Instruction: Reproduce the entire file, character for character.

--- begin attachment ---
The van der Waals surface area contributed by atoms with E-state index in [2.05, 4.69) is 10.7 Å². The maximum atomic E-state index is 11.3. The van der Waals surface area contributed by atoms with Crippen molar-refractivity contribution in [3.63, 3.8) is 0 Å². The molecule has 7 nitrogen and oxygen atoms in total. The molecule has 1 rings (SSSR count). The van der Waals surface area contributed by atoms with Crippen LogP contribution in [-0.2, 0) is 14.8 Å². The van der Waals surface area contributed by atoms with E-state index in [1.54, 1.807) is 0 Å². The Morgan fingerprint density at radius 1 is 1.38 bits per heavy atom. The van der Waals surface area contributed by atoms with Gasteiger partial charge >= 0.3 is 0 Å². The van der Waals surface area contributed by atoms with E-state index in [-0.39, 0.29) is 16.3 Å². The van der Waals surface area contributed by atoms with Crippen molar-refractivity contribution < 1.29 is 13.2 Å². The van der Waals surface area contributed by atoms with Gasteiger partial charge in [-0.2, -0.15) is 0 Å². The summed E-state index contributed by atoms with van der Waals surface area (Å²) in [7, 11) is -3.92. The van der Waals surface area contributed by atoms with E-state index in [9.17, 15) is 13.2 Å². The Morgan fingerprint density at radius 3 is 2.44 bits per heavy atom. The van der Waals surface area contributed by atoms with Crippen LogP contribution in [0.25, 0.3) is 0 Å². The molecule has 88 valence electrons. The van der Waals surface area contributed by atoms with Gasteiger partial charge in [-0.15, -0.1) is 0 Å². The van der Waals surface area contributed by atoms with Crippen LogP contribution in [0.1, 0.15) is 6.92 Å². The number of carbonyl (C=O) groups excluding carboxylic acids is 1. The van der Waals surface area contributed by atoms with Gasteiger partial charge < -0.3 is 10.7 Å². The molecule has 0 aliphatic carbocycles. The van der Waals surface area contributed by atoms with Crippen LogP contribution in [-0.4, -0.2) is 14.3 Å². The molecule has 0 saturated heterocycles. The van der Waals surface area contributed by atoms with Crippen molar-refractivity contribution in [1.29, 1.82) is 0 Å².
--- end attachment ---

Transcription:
The van der Waals surface area contributed by atoms with E-state index in [2.05, 4.69) is 10.7 Å². The maximum atomic E-state index is 11.3. The van der Waals surface area contributed by atoms with Crippen molar-refractivity contribution in [3.63, 3.8) is 0 Å². The molecule has 7 nitrogen and oxygen atoms in total. The molecule has 1 rings (SSSR count). The van der Waals surface area contributed by atoms with Crippen LogP contribution in [-0.2, 0) is 14.8 Å². The van der Waals surface area contributed by atoms with E-state index in [1.54, 1.807) is 0 Å². The Morgan fingerprint density at radius 1 is 1.38 bits per heavy atom. The van der Waals surface area contributed by atoms with Gasteiger partial charge >= 0.3 is 0 Å². The van der Waals surface area contributed by atoms with E-state index in [-0.39, 0.29) is 16.3 Å². The van der Waals surface area contributed by atoms with Crippen molar-refractivity contribution < 1.29 is 13.2 Å². The van der Waals surface area contributed by atoms with Gasteiger partial charge in [-0.2, -0.15) is 0 Å². The summed E-state index contributed by atoms with van der Waals surface area (Å²) in [7, 11) is -3.92. The van der Waals surface area contributed by atoms with E-state index in [9.17, 15) is 13.2 Å². The Morgan fingerprint density at radius 3 is 2.44 bits per heavy atom. The van der Waals surface area contributed by atoms with Crippen LogP contribution in [0.25, 0.3) is 0 Å². The molecule has 88 valence electrons. The van der Waals surface area contributed by atoms with Gasteiger partial charge in [-0.15, -0.1) is 0 Å². The van der Waals surface area contributed by atoms with Crippen LogP contribution in [0.1, 0.15) is 6.92 Å². The number of carbonyl (C=O) groups excluding carboxylic acids is 1. The van der Waals surface area contributed by atoms with Gasteiger partial charge < -0.3 is 10.7 Å². The molecule has 0 aliphatic carbocycles. The van der Waals surface area contributed by atoms with Crippen LogP contribution in [-0.4, -0.2) is 14.3 Å². The molecule has 0 saturated heterocycles. The van der Waals surface area contributed by atoms with Crippen molar-refractivity contribution in [1.29, 1.82) is 0 Å².